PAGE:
10 Essential Sci-Fi Albums

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Sci Fi albums

Any good nerd — music or otherwise — will recognize that there’s a combination of exciting science fiction-related events upon us. First, later this month, Daft Punk will release their long awaited new album, Random Access Memories, thus proving to us all that the robots are taking over. And second, this Saturday (as has since been dubbed by some clever and vocal social networking types) is Star Wars Day (“May the 4th be with you” — we’re not going to stop you from groaning at the pun). So, this presented a fun opportunity: Sci Fi albums!

Science fiction has permeated popular culture and popular music in particular, for a long time, and began to reach a fever pitch in the 1950s when space culture began to find its way into exotica, lounge and surf rock. And since then, the skies (and beyond) have been the limit. So, we submit to you our favorite sci-fi themed albums. Use the force. Live long and prosper. (Eh, let’s just frakkin’ get on with it, gorram it!)

King Crimson - In the Court of the Crimson KingKing CrimsonIn the Court of the Crimson King
(1969; Atlantic)

If King Crimson’s debut album, In the Court of the Crimson King, is a work of science fiction, the dystopia that it depicts sometimes comes pretty close to earth as it was in 1969. And for that matter, a lot of it hasn’t changed. As the group stirs up a frenetic whir of virtuosic guitar riffs and ominous saxophone in opening track “21st Century Schizoid Man,” Greg Lake offers a vision of greed and consumerism gone amok (“Death seed/blind man’s greed/Poets’ starving children bleed/Nothing he’s got he really needs“), not to mention his intense reading of the song’s title/antihero. That dark vision grows even more bleak and funereal with “Epitaph,” and on the album’s majestic closing anthem, “The Court of the Crimson King,” Lake juxtaposes medieval motifs with visions of a “prism ship” and “prison moons,” expanding a continued dystopic theme with rich imagery and complex allusions. In the Court of the Crimson King is best viewed, then, not as Star Wars science fiction, but rather a more literary and abstract take. But hey, that’s prog rock for you. – JT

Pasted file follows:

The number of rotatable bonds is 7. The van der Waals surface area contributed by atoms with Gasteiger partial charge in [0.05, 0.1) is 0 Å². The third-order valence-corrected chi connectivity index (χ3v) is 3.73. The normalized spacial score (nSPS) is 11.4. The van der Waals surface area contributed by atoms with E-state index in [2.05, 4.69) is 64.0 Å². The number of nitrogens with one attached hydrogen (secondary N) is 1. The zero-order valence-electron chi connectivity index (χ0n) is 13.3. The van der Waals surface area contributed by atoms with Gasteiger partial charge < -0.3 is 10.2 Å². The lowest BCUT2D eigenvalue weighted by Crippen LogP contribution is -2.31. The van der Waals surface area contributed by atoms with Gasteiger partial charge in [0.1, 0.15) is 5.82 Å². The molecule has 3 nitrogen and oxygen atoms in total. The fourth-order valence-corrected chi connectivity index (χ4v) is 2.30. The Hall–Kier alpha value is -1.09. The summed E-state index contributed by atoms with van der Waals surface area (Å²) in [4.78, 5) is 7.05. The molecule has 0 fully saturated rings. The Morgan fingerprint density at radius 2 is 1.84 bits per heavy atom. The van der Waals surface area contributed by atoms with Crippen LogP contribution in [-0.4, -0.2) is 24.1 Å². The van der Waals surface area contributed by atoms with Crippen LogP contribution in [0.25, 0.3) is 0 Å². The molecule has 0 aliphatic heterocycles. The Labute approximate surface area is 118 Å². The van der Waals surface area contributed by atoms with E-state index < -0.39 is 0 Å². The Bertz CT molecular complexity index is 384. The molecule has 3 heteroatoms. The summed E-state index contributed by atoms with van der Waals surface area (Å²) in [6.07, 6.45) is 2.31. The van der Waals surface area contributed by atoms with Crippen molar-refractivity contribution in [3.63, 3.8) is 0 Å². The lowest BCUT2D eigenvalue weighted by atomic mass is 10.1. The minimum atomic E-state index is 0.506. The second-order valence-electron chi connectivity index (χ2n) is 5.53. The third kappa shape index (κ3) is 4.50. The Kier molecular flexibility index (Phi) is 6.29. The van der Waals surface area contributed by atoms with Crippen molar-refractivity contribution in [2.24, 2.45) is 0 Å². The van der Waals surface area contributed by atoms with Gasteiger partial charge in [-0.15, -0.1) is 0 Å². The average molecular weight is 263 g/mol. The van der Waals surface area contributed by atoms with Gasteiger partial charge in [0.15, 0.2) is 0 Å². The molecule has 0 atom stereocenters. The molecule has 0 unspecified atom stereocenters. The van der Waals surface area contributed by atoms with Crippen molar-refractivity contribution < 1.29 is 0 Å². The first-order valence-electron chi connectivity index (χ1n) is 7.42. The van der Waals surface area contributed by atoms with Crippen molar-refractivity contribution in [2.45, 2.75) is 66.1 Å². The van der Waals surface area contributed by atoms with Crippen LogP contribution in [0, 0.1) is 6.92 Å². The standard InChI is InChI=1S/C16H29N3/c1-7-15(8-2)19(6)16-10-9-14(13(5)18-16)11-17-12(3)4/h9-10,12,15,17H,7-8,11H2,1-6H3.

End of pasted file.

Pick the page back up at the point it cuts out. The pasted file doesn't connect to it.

David Bowie - The Rise and Fall of Ziggy Stardust and the Spiders From MarsDavid BowieThe Rise and Fall of Ziggy Stardust and the Spiders from Mars
(1972; RCA)

When David Bowie sets out to do something — and really, really means it — he can almost never be bested. So, while several of the albums on this list are formed around a loose science fiction story, or simply serve as a companion-piece to a work of sci-fi, Ziggy Stardust is a full-out concept album, with the story clearly written throughout the lyrics. Almost a rock-opera of sorts, the album gives us a view of an Earth with only five years’ time remaining. And just when things seem as bleak as they come, a god-like alien comes in the human form of Ziggy Stardust, a powerfully talented and reckless rock star, descending on the world to preach a gospel of hope, love and guitar solos. And what makes Ziggy such an excellent sci-fi album is that, musically, it’s simply a stellar glam-rock album, containing no outwardly ‘space-like’ or alien sounds. However, through his tone and storytelling, Bowie doesn’t let the album’s themes escape the listener for even a second. Apart from being one of most classic albums of the era, The Rise and Fall of Ziggy Stardust and the Spider of Mars is a space-epic fit to reign upon some of the best flicks and books in the genre. – ATB

Rush - 2112Rush2112
(1976; Mercury)

Neal Peart’s fandom of Ayn Rand is no secret, and he made it obvious with side one of their breakthrough LP, 2112. He takes her 1936 novella, Anthem, about a futuristic society in which all individual thought is abolished, and adapts it with a rock-n-roll twist. Instead of a light bulb, our hero finds a guitar. The music he plays, it turns out, was what Rush needed to separate from the pack of similar ’70s artists, fulfilling the prophecy implied in the long title track. Rush found the perfect combination of prog-rock, hard-rock, and pop that would launch them into orbit. Despite that it’s one 20-minute song (in five parts), “2112” remains one of the band’s most popular numbers. The rest of the album, not to be outdone, contains band staples like “A Passage to Bangkok” and “Something For Nothing.” The important aspect of 2112 is the band didn’t sell out — they were still Rush — but they did fine-tune their songwriting skills just in time for the rest of the world to catch up to the future they were trying to create. – CG